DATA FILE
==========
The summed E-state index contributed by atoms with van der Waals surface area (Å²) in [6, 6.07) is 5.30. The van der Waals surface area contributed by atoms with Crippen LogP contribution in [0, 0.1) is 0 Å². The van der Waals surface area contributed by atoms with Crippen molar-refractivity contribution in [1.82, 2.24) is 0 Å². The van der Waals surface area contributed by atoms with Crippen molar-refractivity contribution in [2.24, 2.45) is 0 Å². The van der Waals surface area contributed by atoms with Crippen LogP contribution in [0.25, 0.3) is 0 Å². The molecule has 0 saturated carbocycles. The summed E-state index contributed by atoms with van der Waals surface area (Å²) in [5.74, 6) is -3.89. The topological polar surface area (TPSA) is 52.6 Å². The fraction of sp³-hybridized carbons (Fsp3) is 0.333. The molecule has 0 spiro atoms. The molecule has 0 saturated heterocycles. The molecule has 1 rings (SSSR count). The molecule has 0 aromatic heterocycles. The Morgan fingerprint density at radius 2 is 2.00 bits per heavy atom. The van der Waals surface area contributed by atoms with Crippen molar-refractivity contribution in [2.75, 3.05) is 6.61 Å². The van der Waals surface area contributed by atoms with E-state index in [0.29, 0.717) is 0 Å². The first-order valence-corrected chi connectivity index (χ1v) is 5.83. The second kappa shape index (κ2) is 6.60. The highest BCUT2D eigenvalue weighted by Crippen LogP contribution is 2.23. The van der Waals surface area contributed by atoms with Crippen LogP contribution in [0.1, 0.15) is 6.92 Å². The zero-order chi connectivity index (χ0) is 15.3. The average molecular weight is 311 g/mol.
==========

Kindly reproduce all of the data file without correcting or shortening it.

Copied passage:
The summed E-state index contributed by atoms with van der Waals surface area (Å²) in [6, 6.07) is 5.30. The van der Waals surface area contributed by atoms with Crippen LogP contribution in [0, 0.1) is 0 Å². The van der Waals surface area contributed by atoms with Crippen molar-refractivity contribution in [1.82, 2.24) is 0 Å². The van der Waals surface area contributed by atoms with Crippen molar-refractivity contribution in [2.24, 2.45) is 0 Å². The van der Waals surface area contributed by atoms with Crippen LogP contribution in [0.25, 0.3) is 0 Å². The molecule has 0 saturated carbocycles. The summed E-state index contributed by atoms with van der Waals surface area (Å²) in [5.74, 6) is -3.89. The topological polar surface area (TPSA) is 52.6 Å². The fraction of sp³-hybridized carbons (Fsp3) is 0.333. The molecule has 0 spiro atoms. The molecule has 0 saturated heterocycles. The molecule has 1 rings (SSSR count). The molecule has 0 aromatic heterocycles. The Morgan fingerprint density at radius 2 is 2.00 bits per heavy atom. The van der Waals surface area contributed by atoms with Crippen molar-refractivity contribution in [2.75, 3.05) is 6.61 Å². The van der Waals surface area contributed by atoms with E-state index in [0.29, 0.717) is 0 Å². The first-order valence-corrected chi connectivity index (χ1v) is 5.83. The second kappa shape index (κ2) is 6.60. The highest BCUT2D eigenvalue weighted by Crippen LogP contribution is 2.23. The van der Waals surface area contributed by atoms with Crippen LogP contribution in [0.1, 0.15) is 6.92 Å². The zero-order chi connectivity index (χ0) is 15.3. The average molecular weight is 311 g/mol.